Mount of Temptation is the traditional Mount located in the Judaean Desert where according to the Gospel of Matthew Jesus was tempted by the devil. According to the Synoptic Gospels, after the baptism of Jesus in the Jordan River by John the Baptist; Jesus followed the Holy Spirit into the wilderness. It was there where he fasted forty days and forty nights. During or after this period Satan tried to seduce him several times. But Jesus resisted all attempts. Then Satan turned away from him and Jesus went to Galilee. In the Gospel According to John, this event is not even mentioned.
According to Christian tradition, the meeting between Jesus and Satan and the first and third temptations took place on Mount Quarantania (Mount of Temptation); located west of Jericho, where a monastery of temptation (Deir al-Quruntal) was built. In fact, the name in Arabic originates from the forty days of fasting (the number 40 in Latin is Quadraginta). The second temptation occurred according to tradition on Temple Mount; in the temple itself, or in the southeast corner of the mountain.
Mount of Temptation: Christian Interpretation
New Testament commentators have discussed whether what happened on the Mount of Temptation is a description of a realistic and actual event that actually happened; or whether it is a parable and an illustration to express an idea. The traditional Catholic interpretation claims that it was indeed a real event. In other words, there was the physical revelation of Satan before Jesus; and their presence in the places mentioned. However, in his book Theological Theory Thomas Aquinas addresses this question and try to explain some difficulties in the text:
For example in the experience on the mountain; Jesus did not see with his own eyes all the realms of man and their wealth. But Satan described them to him in his words. This implies that not every physical expression mentioned in the story actually happened.
Aquinas also points out that the three attempts are directed against three of the seven sins: the first attempt against gluttony; the second against greed; and the third against pride. The commentators also point out the difference between temptation and test; where the first is for the purpose of making Jesus sin. While the second is for the purpose of testing him. The lesson from the story for believers is that they must follow in the footsteps of Jesus and resist the temptations of this world and his trials.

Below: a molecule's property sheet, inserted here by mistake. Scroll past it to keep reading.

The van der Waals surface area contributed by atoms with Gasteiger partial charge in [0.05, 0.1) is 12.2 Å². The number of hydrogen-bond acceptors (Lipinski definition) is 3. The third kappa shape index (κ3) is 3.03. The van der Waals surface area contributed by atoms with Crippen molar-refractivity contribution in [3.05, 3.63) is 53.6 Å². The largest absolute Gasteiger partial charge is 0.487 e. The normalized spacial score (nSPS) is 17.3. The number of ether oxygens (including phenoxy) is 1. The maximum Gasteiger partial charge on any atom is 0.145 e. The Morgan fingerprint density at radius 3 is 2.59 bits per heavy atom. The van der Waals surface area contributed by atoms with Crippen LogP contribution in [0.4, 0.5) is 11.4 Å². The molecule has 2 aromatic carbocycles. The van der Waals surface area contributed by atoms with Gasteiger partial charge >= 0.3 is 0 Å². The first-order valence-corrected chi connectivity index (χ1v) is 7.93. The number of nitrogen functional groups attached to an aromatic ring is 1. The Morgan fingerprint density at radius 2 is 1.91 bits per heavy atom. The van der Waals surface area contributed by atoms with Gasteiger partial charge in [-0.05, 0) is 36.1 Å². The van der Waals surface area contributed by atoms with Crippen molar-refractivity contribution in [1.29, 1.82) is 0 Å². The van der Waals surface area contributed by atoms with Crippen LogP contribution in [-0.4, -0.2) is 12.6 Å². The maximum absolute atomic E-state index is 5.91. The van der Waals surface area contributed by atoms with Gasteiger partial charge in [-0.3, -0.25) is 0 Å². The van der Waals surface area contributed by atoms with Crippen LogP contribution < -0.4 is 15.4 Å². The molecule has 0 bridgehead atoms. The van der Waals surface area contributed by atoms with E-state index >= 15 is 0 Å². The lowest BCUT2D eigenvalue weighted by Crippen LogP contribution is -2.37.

The Intertextuality with the Hebrew Bible
The whole narrative is reported while trying to maintain a clear nexus with the Hebrew Bible. In other words, the Old Testament, which the New Testament was intended to replace. This motif of being tested By God or Satan is recurring in the Hebrew Bible. And is some kind of a milestone in the relationship between God and those He elects. For example Adam; Abraham; Moses; the people of Israel and Job.
So All of Jesus’ answers to Satan are quotes from the Bible and they reinforce this connection. The entire essence of this narrative is to show that where those famous figures in the Hebrew Bible failed the tests; Jesus was triumphal! Jesus came to redeem us from the Original Sin and other sins of man; succeeds in withstanding all the tests. Moreover, the children of Israel who were taken into the wilderness for forty years in order to test them did not stand the trials. While Jesus was taken for the same symbolic number of days and resisted his temptation. The first experience, which concerned eating, can be seen as the correction of the original sin committed by Adam who ate from the tree of knowledge and did not keep the command of God.
The refusal to try to bow down to Satan is a correction to the sin of the calf, the gravest sin of the people of Israel, which was a kind of repetition of the sin of the first man. The test concerned with God’s trial is in the context of an event in which the children of Israel asked for water and were rebuked by Moses lest they try God. This event is also mentioned in the rebuke of Moses in the Pentateuch.